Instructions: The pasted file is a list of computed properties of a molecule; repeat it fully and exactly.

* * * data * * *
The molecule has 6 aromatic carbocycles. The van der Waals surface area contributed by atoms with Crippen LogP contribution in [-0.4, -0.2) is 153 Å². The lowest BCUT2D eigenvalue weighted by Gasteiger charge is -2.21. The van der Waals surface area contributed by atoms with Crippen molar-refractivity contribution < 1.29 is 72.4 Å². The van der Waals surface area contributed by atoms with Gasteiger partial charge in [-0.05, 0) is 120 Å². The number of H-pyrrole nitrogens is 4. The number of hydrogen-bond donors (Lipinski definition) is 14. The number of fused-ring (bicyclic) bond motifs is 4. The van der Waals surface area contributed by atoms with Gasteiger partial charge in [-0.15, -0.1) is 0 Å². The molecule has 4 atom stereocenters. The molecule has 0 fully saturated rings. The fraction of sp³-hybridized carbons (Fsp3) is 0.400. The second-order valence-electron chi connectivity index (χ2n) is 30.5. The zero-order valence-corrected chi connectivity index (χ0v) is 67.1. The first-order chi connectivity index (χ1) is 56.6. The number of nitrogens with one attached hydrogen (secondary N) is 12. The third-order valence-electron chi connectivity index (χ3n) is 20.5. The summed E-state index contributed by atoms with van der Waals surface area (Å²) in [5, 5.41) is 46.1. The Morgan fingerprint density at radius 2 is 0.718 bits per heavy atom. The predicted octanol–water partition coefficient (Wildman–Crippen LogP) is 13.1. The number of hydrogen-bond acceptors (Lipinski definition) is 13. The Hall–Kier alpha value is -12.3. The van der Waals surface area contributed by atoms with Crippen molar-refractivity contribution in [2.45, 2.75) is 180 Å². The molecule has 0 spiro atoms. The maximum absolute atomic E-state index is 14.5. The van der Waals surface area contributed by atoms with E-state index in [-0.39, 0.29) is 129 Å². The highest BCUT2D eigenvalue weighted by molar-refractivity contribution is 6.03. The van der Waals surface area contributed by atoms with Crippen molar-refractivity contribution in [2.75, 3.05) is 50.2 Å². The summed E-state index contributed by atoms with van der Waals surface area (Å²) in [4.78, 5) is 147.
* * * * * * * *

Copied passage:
The molecule has 6 aromatic carbocycles. The van der Waals surface area contributed by atoms with Crippen LogP contribution in [-0.4, -0.2) is 153 Å². The lowest BCUT2D eigenvalue weighted by Gasteiger charge is -2.21. The van der Waals surface area contributed by atoms with Crippen molar-refractivity contribution < 1.29 is 72.4 Å². The van der Waals surface area contributed by atoms with Gasteiger partial charge in [-0.05, 0) is 120 Å². The number of H-pyrrole nitrogens is 4. The number of hydrogen-bond donors (Lipinski definition) is 14. The number of fused-ring (bicyclic) bond motifs is 4. The van der Waals surface area contributed by atoms with Gasteiger partial charge in [-0.15, -0.1) is 0 Å². The molecule has 4 atom stereocenters. The molecule has 0 fully saturated rings. The fraction of sp³-hybridized carbons (Fsp3) is 0.400. The second-order valence-electron chi connectivity index (χ2n) is 30.5. The zero-order valence-corrected chi connectivity index (χ0v) is 67.1. The first-order chi connectivity index (χ1) is 56.6. The number of nitrogens with one attached hydrogen (secondary N) is 12. The third-order valence-electron chi connectivity index (χ3n) is 20.5. The summed E-state index contributed by atoms with van der Waals surface area (Å²) in [5, 5.41) is 46.1. The Morgan fingerprint density at radius 2 is 0.718 bits per heavy atom. The predicted octanol–water partition coefficient (Wildman–Crippen LogP) is 13.1. The number of hydrogen-bond acceptors (Lipinski definition) is 13. The Hall–Kier alpha value is -12.3. The van der Waals surface area contributed by atoms with Crippen molar-refractivity contribution in [2.45, 2.75) is 180 Å². The molecule has 0 spiro atoms. The maximum absolute atomic E-state index is 14.5. The van der Waals surface area contributed by atoms with E-state index in [-0.39, 0.29) is 129 Å². The highest BCUT2D eigenvalue weighted by molar-refractivity contribution is 6.03. The van der Waals surface area contributed by atoms with Crippen molar-refractivity contribution in [2.75, 3.05) is 50.2 Å². The summed E-state index contributed by atoms with van der Waals surface area (Å²) in [4.78, 5) is 147.